Back in June I mentioned that comedian Demetri Martin had a one-hour special coming up early next year. Well, it's now early next year, and the special is called Demetri Martin. Person. That seems accurate enough. If you're a fan of Martin, you won't be surprised that the comedy special will include animation, drawings and music all culled from the mind of Mr. Martin. It will air on January 14 at 10pm.
Demetri attended law school briefly but dropped out to get into comedy. I'm not sure why he thought he couldn't do both. I mean, you've got the jury sitting right there, it's like a captive audience. Sure, you'd probably lose every case and innocent people would go to jail for life, but you would have made people laugh, and that's what it's really all about.
To say the least, this past year has been insane for Duane "Dog" Chapman, star of A&E's reality series Dog the Bounty Hunter. His eldest daughter was killed in a car accident right before his wedding, and later he was arrested on charges of illegal detention along with his son Leland and his work partner Tim Chapman stemming from their capture of convicted rapist and Max Factor heir Andrew Luster in Mexico in 2003. The Constitutional Hearing, which began on December 22 in Guadalajara, Mexico, will start up again in January (the courts are closed for the holidays).
A&E will air a one-hour special, The Year of the Dog, that will look back on the past year in the life of the Chapmans, including the aftermath of Dog's arrest. The special airs at 9pm on January 2.
A Charlie Brown Christmas will always be about eight billion light years above all other holiday specials in my mind, but that's not to say I don't enjoy those other old standards that pop up on TV this time of year. How the Grinch Stole Christmas remains one of my favorites: a perfect blend of all things Seussian and Jonesian.
To be honest, from a visual standpoint How the Grinch Stole Christmas is pretty much a Chuck Jones special. The only characters who really resemble Dr. Seuss' graphic style are The Whos, and even the precocious Cindy Lou Who (who was no more than two) is given the doe eyes and adorable but dopey face that made Jones' characters instantly recognizable. Jones did much the same thing when he took over the Tom and Jerry shorts for MGM which were originated by William Hanna and Joe Barbera: he redesigned the characters and made it his own thing.
Reader James left this link on a previous post of mine, a clip from A Charlie Brown Christmas overdubbed with a song by heavy metal band Tourniquet. Sorry, I don't listen to a lot of metal, so I couldn't tell you the name of the song, but I'm sure one of you will tell me in the comments. I usually break out my Charlie Brown Christmas soundtrack album around this time of year, but maybe I should download this song from iTunes as well and add it to my Christmas playlist. I don't know what's being sung, exactly, but I'm sure it has something to do with loving Jesus, goodwill towards men, and sipping apple cider around the fireplace ... with SATAN*.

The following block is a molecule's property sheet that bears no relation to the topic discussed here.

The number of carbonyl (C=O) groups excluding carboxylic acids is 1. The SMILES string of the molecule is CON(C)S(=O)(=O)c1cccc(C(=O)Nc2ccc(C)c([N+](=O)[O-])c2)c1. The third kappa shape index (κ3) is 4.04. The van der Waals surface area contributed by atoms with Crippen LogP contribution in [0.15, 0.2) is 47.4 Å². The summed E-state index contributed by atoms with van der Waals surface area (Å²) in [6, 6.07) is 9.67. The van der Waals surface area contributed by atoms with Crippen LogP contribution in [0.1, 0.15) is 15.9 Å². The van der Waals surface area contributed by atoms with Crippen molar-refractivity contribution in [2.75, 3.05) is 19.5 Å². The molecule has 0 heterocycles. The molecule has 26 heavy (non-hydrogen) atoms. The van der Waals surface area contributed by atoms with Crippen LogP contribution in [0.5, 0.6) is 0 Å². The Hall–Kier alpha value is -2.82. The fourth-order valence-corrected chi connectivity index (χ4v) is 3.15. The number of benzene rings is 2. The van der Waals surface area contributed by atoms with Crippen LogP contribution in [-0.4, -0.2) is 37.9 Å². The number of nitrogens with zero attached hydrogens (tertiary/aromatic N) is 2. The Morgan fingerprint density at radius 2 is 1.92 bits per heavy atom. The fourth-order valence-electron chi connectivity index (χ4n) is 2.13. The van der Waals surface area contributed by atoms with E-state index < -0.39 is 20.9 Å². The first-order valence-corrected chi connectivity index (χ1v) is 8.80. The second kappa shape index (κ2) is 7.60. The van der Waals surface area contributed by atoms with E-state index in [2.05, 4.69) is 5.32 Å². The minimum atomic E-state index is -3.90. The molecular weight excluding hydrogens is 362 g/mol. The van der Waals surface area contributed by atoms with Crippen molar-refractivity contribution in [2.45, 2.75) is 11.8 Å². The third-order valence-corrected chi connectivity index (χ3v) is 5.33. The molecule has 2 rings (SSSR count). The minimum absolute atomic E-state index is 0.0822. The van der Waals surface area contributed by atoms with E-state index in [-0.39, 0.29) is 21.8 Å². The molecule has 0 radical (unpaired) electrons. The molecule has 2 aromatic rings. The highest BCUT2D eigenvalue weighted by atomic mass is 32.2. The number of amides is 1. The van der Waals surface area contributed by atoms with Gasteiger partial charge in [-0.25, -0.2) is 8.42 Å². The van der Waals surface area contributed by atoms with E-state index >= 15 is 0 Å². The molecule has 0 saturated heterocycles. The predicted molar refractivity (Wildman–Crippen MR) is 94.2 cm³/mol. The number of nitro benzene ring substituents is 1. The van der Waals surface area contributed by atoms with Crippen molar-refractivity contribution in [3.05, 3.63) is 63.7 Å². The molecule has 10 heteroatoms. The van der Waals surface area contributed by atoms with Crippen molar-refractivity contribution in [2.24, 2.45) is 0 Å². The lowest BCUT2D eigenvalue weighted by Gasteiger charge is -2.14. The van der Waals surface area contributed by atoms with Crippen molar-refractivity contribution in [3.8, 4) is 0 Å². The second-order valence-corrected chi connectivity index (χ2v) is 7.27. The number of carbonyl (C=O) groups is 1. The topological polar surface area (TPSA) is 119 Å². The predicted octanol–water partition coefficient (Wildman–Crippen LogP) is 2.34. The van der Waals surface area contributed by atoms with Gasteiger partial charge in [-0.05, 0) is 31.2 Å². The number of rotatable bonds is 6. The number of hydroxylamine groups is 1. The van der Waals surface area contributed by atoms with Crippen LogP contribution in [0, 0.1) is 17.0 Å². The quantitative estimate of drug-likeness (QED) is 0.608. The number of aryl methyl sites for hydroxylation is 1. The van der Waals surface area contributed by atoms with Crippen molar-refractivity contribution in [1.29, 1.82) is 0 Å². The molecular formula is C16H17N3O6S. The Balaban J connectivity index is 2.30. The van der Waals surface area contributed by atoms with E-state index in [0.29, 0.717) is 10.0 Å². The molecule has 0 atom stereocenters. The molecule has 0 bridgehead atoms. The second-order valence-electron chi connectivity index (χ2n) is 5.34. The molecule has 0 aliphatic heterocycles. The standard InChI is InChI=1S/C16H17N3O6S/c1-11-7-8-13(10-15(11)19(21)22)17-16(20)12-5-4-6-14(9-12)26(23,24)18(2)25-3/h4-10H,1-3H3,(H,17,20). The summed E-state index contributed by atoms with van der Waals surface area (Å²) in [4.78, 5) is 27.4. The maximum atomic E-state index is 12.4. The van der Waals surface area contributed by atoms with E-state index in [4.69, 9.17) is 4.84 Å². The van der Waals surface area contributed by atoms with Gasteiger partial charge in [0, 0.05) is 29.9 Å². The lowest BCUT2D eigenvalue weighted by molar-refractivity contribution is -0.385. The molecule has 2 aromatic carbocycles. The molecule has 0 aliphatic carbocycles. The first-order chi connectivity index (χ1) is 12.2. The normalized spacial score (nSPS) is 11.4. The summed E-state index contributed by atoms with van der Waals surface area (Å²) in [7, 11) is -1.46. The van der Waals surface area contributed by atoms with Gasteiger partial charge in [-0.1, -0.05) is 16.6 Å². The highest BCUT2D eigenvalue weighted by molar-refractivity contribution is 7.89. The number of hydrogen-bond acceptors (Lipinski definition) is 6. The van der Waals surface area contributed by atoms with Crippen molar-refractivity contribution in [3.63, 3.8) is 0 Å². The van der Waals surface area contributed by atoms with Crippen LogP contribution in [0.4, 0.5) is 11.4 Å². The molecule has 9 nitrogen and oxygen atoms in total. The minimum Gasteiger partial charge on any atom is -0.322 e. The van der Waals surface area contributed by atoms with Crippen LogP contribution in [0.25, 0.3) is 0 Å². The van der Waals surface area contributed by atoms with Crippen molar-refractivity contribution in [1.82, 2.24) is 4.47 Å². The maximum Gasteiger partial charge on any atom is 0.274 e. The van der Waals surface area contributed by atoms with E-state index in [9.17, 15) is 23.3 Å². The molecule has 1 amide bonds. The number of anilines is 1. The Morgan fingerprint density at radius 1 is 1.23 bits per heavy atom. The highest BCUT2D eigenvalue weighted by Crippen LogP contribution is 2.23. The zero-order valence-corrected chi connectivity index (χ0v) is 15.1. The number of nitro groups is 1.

Just for fun, I also included the Charlie Brown / Outkast mashup that hit the Web some time ago. Dance your pants off.
*Some readers pointed out that Tourniquet is a Christian metal band, so my joke doesn't really make sense. I will try to do a better job in the future of pretending I care about Christian metal and its place in the annals of modern music.
A whole world of nostalgia was brought back for me a few years ago when the Island of Misfit Toys were introduced as plush dolls at CVS. I have a soft spot in my heart for the Rudolph special because it glorifies the plight of the misfit. Rudolph is the beta-kid Christmas special. Hermey, the dentist elf, and Rudolph, the red-nosed reindeer, are heroes to anyone who has ever been picked on for being a little different. Rudolph is for us - the geeks, the queers, the fat kids, the short bus riders, the loners and the AV crew.
Just like last year, ABC is airing A Charlie Brown Christmas twice this year. If you missed it when it aired late last month, you can catch it again on ABC on Sunday, December 17 at 7 pm. I recorded the special when it aired in November but haven't yet gotten around to watching it. When I do finally get time to sit and watch it, I'll do my usual ritual of dousing the lights, unplugging the phone and immersing myself in the special as I've done every year since I was a kid. I could purchase the DVD, but I have no interest in that. I like keeping this special tied to the holiday season, it's like a gift I get to unwrap and enjoy at the end of every year. I only wish ABC had also re-aired It's the Great Pumpkin, Charlie Brown, since my local station moved it to 3 am so they could air some insipid midterm election debate.
Oh man, does this bring back memories. My fellow Gen Xers surely remember the album and television special Free to Be You and Me, featuring a ton of stars, including Marlo Thomas (who produced the special), Mel Brooks, Alan Alda, Harry Belafonte, Shel Silverstein and many others. My sister and I used to listen to that album all the time, and hearing that title song again brought back a lot of memories.
Right now you can watch the complete TV special on TVLand.com, along with full episodes of That Girl. The series, along with the Emmy-awarding winning Free To Be You and Me special, will air as part of a 48-hour marathon the weekend of December 9. I'm going to watch the special now, since I didn't even know until recently there even was a TV special, I always thought it was just the record album. I guess I was too engrossed in our little Fisher-Price record player to pay attention.